Comic Book Review: Doctor Strange #1
I have to say that there was some skepticism with this new relaunch of Doctor Strange. The run before was very down to Earth and unique for how the story changed everything that we thought we knew about the world of magic. It even reinforced some things that they have been pressing upon up to this point. But when all of that is said and done, then we go off to space? That is where you wonder about the future of the sorcerer supreme. If this is truly the next step, now was the time to convince us.
The very first scene of this new run did quickly begin to ease some of the worries I had when the priority was seeing that Doctor Strange himself wasn’t going change too much. One thing that could only hurt this story was losing that spark that made the sorcerer supreme different from most other magic users in the Marvel Universe. Mark Waid quickly nailed the contrast in personality between the overwhelming confidence, charisma, and ability to think on his feet. Then giving us this Doctor Strange who had been through so much since those times of invincibility, and stilling trying to make his way towards something resembling who he once was. Keeping that uphill climb after the loss of magic was important for him to be able to move forward and his direction make sense.
I only found one thing troubling, and that was the state of magic. We were before left with the impression that magic was recovering, albeit slowly. Now we are facing a world where it is simply fading away before any real recovery could begin. On the flipside, one could find themselves content with the fact that this is the first real struggle with a lack of magic since the Emprikul attack. Strange could have always found himself lower than he fell before, and this is what rock bottom actually looked like.
When speak of this story turning into a cosmic adventure, it made sense who Doctor Strange turned to during this time of crisis. It was the one person who also was able to somehow reinvent himself when Earth wasn’t offering enough room for growth. This was also the best time to start asking the right questions in terms of what lies beyond Earth. These stories have always taken us to other dimensions and realms, but why not simply outside of Earth? A whole universe out there where every planet and race of people have their own way of preserving magic or protecting it. It was really about time, and the conversation was very engaging for the doors it finally opened.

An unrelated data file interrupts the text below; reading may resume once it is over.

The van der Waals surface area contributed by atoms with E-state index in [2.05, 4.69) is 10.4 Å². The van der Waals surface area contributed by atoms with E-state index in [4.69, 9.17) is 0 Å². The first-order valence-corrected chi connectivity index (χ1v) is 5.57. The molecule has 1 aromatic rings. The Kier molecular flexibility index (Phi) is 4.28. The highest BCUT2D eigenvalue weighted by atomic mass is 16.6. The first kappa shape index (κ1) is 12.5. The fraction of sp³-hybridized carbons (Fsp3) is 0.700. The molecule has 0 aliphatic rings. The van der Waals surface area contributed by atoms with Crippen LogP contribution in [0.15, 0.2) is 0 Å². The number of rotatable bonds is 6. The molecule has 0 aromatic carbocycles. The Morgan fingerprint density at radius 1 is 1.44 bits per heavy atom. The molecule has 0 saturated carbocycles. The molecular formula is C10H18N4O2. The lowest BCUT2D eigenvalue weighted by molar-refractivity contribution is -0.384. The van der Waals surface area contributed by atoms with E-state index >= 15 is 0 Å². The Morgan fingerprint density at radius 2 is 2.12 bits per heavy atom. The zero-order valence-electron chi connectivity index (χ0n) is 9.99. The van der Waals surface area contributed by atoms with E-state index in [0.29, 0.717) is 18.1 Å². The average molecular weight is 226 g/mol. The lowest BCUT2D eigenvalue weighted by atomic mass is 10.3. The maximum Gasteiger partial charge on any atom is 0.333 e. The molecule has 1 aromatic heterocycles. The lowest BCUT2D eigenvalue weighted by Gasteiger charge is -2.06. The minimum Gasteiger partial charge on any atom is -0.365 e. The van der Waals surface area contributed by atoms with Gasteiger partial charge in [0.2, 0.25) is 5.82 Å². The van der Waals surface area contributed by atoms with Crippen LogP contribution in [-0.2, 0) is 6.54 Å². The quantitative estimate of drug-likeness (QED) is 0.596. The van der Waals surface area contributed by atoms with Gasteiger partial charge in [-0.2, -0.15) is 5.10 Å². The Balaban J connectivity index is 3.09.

I was very impressed by the artwork of Jesus Saiz. Despite being familiar with his work beforehand, that didn’t stop the idea that there was need for worry considering this is somewhat new territory. That isn’t to say that there was any need to doubt his skill either. Once you saw the cover art, you already knew that you were getting the same quality of art on the interiors. The personal touch on these characters was perfect. A dash of realism went a long way considering he does both drawing and colors. Normally you notice a better blend when an artist is given that room to make everything blend together and flow from one scene into the next. The creativity for the new aliens and even the ship grabs your attention quickly as a start. When you imagine a space adventure for someone who is a sorcerer, you expect that a lot of what you see will be unique, and to that extent there was no disappointment. The ship in particular had a design which made sense of for the person who built it and provided it. Great color scheme and texture as well.
The Space-Explorer Supreme takes flight, and this first issue was an excellent set-up for what this new run and creative team has to offer. Doctor Strange #1 killed any of the skepticism I had about picking up where the last story left off. You never know with Marvel relaunches these days, so it makes a big difference when a new creative team knows when a story needs to continue evolving and progressing rather than hit with a blank slate.